Battier can jump and shoot right after a pass, which would be needed when Wade and James drive, and is a career 39 percent shooter from beyond the arc.
His defense would be his biggest asset for the Heat because LeBron wouldn’t have to expend as much energy on both sides of the court.
Battier had a solid playoff run with Memphis, but is probably looking to play for a contender at this point in his career.
T.J. Ford has been on the Heat’s radar for years since he was drafted in the same class as LeBron, Wade and Bosh in 2003.
Injury problems have limited Ford’s career, and he has played on three different squads since being drafted. However, he is a free agent now and should be on top of the Heat’s wish list.
He is a decent offensive threat, averaging 11 points per game in his career. He has averaged as much as 15 points and eight assists in separate years, so he would certainly be a great back up option to Mario Chalmers at the very least.
He has limited his turnovers recently, but still doesn’t have much range. Still, he could provide a good scoring boost off the bench and be a very solid backup to Chalmers.
Yes, there is no question that Kwame Brown is one of the biggest busts in NBA history after being drafted first overall in 2001.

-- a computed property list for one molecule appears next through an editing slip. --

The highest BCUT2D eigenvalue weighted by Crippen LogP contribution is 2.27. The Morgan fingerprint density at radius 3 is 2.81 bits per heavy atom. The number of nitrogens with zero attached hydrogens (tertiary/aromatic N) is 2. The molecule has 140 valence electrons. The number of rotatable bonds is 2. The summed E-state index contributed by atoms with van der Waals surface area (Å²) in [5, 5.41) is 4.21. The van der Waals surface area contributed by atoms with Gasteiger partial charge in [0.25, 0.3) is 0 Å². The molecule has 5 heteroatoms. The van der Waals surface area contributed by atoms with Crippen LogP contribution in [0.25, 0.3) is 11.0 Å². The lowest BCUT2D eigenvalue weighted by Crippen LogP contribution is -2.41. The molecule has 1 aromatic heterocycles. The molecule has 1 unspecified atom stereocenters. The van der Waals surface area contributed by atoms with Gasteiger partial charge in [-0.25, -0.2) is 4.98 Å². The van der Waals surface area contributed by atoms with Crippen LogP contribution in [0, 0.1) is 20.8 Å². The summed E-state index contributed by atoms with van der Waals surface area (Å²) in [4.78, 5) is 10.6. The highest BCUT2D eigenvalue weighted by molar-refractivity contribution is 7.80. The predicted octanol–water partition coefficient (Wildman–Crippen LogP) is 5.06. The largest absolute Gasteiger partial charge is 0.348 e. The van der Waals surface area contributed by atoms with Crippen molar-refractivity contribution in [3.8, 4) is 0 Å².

However, you must look at the circumstances. The Heat were very thin in the frontcourt last season and were so desperate for big bodies, that they were forced to sign Erick Dampier midseason.
Miami doesn’t need some high profile, offensive minded center to fill the middle for them. All they need is a big body, who can gobble up rebounds, defend and do the occasional scoring right under the basket. That’s exactly what Brown provides.
Brown actually had a solid year for the Bobcats last year, posting eight points and seven boards per game. He shot well from the field and actually contributed a lot for the Bobcats.
With the Heat’s best center being Anthony, an under-sized hybrid forward-center with no offensive game, Brown would actually be an improvement. He could start for the Heat, and wouldn’t be forced to play too many minutes with Anthony coming off the bench (where is he better suited anyway).
Brown might also progress with the greatness of Wade, Bosh and James surrounding him on the court, who knows?